In the first two months of Israel’s latest war on Gaza, the Trudeau government authorized new military export permits worth at least $28.5 million for sales to Israel. The specific nature of those goods was not disclosed by Global Affairs Canada (GAC), but the ministry has repeatedly claimed that all new military export permits to Israel have been for “non-lethal” goods.

However, that term has been panned by arms control advocates as it has no legal definition, and could refer to items like electronic components that could be integrated into deadly military hardware.

The newly authorized permits also come against a backdrop of potentially hundreds of other active export permits that were authorized and still valid before and after October 7. The nature of the goods covered under those permits is unknown.

Slowing Down Production

The demonstrators at the TTM facility said they aimed to slow down the production of any goods that might be destined for Israel. 

“We want to stop, as much as possible, the manufacturing and the delivery of any parts that are used in Israeli arms,” Pamela Arancibia, a coordinator of Labour for Palestine, told The Maple.

Dozens of vehicles could not cross the picket lines and turned away from the entrances of the facility, along with other employees who arrived on foot.

“A lot of folks are asking questions about what we are doing here and why we are preventing them from going to work, and we are explaining to them that their workplace is currently producing circuit boards that are being used in [...] fighter jets,” Arancibia said.

“It is not the workers who are the enemy here; it is their bosses who are complicit in genocide, and we make that very clear to the workers,” said Black.

Police officers arrived on scene and threatened the protesters with arrest if they did not leave certain areas within five minutes. Despite the presence of more than 10 police cars, the protesters continued to demonstrate outside other parts of the facility.

Photo credit: Nur Dogan.

“We have an obligation as trade unionists internationally to support workers in Palestine and the people of Palestine,” Liisa Schofield, a union organizer and member of Labour for Palestine, told The Maple.

“We were called upon by the Palestinian workers, by Palestinian trade unions, saying do all you can to stop the arming of Israel. It’s an urgent situation. Palestinian lives hang in the balance. And so we’re here to answer that call.”

Schofield was referring to a callout signed by 32 Palestinian labour unions and worker organizations in October that urged workers across the world to halt the export of arms and military equipment to Israel.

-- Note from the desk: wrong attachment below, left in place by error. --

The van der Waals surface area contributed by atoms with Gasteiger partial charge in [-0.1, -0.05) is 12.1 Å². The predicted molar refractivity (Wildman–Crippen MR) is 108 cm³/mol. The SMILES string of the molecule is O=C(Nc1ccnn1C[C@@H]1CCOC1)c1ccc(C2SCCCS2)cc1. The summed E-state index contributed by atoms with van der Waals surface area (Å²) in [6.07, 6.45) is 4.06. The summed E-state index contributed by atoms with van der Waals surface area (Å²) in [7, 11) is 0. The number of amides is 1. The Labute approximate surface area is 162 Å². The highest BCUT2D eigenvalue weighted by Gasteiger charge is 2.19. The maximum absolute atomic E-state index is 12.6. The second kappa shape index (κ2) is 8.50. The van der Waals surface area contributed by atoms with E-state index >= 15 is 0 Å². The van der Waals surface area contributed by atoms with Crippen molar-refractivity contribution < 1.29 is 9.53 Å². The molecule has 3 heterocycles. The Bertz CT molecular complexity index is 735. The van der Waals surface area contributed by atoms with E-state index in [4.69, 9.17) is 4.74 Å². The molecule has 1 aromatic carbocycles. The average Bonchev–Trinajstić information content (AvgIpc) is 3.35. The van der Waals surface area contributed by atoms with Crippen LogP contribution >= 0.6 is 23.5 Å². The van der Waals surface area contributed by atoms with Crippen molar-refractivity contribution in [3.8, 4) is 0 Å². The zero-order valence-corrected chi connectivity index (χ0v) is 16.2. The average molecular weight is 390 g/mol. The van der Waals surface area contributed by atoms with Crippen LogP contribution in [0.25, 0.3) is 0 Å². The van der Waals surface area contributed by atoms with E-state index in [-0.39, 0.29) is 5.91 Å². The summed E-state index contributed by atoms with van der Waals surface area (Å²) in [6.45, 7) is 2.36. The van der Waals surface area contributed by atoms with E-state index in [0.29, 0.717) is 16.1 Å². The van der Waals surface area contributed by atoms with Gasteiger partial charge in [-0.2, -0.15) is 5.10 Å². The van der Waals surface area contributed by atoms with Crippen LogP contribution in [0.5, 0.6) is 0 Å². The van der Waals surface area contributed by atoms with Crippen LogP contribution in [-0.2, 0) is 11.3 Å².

Dalia Awwad, a member of the Palestinian Youth Movement, told The Maple that “Canada is part of the war machine that is being deployed against the Palestinian people.”

“The less countries that support Israel, the more difficult this genocide is for them to commit,” she added.

Awwad said that exporting components of weapons is no better than sending entire weapons systems, and that Canadian politicians must end all military exports immediately.

“While Canadian politicians may like to peddle the narrative that they have no part in this, there are many weapons companies in our backyards and we are here setting up this picket in one of those companies in our backyard,” Awwad added. 

Action In Calgary

A small group of protesters in Calgary gathered at the local office of American weapons manufacturer RTX, formerly known as Raytheon, early on Monday morning.

RTX develops and sells a range of military goods to Israel, including missiles used in F-16 and F-35 fighter jets.

The protesters gathered at the main gate of the Calgary office, tying it shut and attaching a banner that read “Canada Stop Arming Israel.”

Wesam Khaled, one of the organizers of the action, told The Maple that activists gathered at the facility to send the message, “we’re not going to allow business as usual.”

Photo credit: Alex Cosh

“I think there are a lot of people who are just average citizens in Canada and Calgary who don’t even realize that these weapons companies operate here,” said Khaled. “It’s raising awareness to them and also showing how you should deal with these companies, which is that they shouldn’t be welcome to operate here.”

“They make their money off of death and destruction, and especially now in the middle of this genocide.”

Khaled added that he hoped the action would also send a message to RTX employees, encouraging them to consider seeking out more ethical lines of work.

“The last target is also the politicians of this country, which authorize these weapons sales,” said Khaled. “They need to know that we’re not going to allow it, and we’re going to come out and do whatever it takes to prevent that.”

According to World Beyond War, similar protest actions took place this week in Vancouver, where protesters blockaded the offices of Hikvision, and in Quebec City, where protesters gathered outside the offices of Thales.

A WBW press release published on Wednesday morning also said that other protests took place at the Colt Canada facility in Kitchener-Waterloo and the Lockheed Martin facility in Victoria.

Editor's note, Feb. 29, 2024: A previous version of this story misspelled the name of Liisa Schofield. She is Liisa, not “Lisa.” The Maple regrets this error.

Nur Dogan is a Turkish-Canadian freelance journalist and photojournalist who covers stories for New Canadian Media.

Alex Cosh is the news editor of The Maple.